8 Replies Latest reply on Aug 16, 2018 1:37 PM by pabloc82923542

    Campaign Query Parameters with Colons




      I had a question regarding campaign query parameters. I am designing them as one string for the campaign variable www.test.com?ecid=test:test:test for example.


      Would you consider a colon a url safe character?  I would like to understand because I thought the colon approach was url safe for the appended campaign parameters.




        • 1. Re: Campaign Query Parameters with Colons
          ursboller Experience Cloud MVP

          we use it as you described and had no problems so far.

          1 person found this helpful
          • 2. Re: Campaign Query Parameters with Colons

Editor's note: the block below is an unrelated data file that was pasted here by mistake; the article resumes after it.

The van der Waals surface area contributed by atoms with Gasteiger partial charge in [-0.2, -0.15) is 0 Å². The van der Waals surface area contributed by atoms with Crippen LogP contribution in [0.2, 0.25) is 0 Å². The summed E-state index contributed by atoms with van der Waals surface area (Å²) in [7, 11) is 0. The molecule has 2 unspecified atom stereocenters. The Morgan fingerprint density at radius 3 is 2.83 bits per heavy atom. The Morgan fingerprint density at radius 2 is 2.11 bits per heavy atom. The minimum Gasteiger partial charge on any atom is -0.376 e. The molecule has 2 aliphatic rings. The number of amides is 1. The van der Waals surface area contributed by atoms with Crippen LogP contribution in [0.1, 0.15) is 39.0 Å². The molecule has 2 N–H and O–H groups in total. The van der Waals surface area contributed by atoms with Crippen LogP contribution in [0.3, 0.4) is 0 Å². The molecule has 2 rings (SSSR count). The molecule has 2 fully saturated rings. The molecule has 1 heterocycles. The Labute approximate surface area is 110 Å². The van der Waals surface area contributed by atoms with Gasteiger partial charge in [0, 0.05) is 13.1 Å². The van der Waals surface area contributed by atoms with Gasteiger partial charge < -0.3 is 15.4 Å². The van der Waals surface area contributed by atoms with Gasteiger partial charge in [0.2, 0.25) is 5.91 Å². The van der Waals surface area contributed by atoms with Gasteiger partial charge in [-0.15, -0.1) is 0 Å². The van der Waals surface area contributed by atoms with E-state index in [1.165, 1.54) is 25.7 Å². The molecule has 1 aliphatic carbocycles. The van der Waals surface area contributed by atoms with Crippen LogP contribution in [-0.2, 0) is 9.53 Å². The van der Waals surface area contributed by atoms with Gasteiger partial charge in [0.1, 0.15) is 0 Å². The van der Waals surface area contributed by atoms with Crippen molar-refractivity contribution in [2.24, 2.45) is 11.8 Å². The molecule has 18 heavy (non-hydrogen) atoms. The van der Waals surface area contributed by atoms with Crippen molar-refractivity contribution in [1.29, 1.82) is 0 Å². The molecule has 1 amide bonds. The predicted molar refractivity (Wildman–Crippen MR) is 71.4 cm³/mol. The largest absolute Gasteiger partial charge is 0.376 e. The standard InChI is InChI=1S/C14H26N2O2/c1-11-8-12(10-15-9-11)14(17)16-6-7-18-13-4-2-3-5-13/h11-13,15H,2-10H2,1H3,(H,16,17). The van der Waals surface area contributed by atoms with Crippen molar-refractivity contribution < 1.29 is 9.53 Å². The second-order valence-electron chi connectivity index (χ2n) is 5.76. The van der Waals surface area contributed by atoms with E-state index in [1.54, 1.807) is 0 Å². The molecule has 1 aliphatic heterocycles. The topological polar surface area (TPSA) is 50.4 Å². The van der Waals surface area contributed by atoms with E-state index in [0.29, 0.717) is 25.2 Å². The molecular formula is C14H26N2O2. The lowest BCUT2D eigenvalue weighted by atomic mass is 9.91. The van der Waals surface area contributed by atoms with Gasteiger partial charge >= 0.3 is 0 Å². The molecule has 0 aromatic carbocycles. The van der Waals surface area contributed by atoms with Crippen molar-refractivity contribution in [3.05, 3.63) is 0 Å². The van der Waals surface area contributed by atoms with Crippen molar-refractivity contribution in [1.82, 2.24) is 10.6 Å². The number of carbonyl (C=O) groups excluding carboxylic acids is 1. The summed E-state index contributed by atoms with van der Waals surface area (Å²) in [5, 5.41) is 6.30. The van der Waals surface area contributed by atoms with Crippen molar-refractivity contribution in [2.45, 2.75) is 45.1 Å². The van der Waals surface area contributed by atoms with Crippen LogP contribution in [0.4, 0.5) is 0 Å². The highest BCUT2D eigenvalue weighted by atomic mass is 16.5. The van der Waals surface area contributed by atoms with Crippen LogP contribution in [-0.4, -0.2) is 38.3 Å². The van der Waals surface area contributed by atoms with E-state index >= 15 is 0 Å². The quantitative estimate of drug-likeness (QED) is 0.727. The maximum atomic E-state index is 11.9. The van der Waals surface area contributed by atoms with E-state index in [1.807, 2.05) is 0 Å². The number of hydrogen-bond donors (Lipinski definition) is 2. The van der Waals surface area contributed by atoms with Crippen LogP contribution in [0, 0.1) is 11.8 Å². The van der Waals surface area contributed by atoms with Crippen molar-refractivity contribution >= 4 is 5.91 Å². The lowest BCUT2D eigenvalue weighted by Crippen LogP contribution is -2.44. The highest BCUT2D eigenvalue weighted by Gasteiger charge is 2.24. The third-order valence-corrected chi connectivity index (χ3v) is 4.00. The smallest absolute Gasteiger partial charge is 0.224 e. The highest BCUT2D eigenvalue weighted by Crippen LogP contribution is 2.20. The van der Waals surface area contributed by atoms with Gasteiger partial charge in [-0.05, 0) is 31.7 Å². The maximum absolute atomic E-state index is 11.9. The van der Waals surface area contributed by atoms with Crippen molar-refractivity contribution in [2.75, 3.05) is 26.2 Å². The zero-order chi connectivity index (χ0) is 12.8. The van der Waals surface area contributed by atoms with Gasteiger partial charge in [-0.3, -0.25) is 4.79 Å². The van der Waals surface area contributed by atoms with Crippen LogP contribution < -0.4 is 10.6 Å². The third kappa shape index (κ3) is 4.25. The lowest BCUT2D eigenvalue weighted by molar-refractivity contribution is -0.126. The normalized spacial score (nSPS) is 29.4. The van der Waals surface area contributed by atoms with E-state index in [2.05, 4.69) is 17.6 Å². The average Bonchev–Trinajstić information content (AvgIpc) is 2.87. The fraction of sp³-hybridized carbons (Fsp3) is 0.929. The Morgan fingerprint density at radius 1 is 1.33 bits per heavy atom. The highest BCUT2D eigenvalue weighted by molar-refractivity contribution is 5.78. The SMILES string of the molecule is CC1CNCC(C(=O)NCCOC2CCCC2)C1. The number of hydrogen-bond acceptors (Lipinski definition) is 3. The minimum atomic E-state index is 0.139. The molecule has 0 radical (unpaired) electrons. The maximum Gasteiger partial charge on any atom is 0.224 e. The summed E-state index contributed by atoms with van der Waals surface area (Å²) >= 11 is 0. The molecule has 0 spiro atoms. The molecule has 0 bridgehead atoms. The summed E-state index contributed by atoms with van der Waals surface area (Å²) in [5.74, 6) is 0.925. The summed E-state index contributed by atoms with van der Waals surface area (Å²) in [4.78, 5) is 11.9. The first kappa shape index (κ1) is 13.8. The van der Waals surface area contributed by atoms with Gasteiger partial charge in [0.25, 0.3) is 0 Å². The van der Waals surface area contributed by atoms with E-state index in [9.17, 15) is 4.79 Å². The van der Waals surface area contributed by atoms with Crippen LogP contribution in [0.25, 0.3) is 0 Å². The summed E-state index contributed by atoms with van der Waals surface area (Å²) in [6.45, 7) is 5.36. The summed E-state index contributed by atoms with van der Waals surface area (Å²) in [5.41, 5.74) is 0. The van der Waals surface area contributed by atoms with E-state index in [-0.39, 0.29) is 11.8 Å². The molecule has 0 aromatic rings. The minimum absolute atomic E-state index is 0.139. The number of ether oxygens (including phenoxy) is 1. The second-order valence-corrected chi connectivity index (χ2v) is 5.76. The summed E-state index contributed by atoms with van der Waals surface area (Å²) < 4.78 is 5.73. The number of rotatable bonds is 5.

hyderziaee Adobe Employee

            I have seen colons being used too. And are safe to be used in a query value according to the URL format rules.

            Are you having any issues?

            1 person found this helpful
            • 3. Re: Campaign Query Parameters with Colons
              jayakrishnaap Level 1

              The colon would help us to segregate the value which come from the different market (from third party web site) like

              ?ecid=Google:5008500:ABCSite:Active. As per your URL it will track fine think so. You can refer the same value from the allotted conversion variable (Evar).

              • 4. Re: Campaign Query Parameters with Colons
                humanista Level 1

                We used to use a colon, but recently switched to a pipe. We had too many instances where an author would use a colon for something else, such as a subject line and screw up our tracking. We haven't seen errant pipes...yet.

                • 5. Re: Campaign Query Parameters with Colons
                  stewarts16448458 Level 4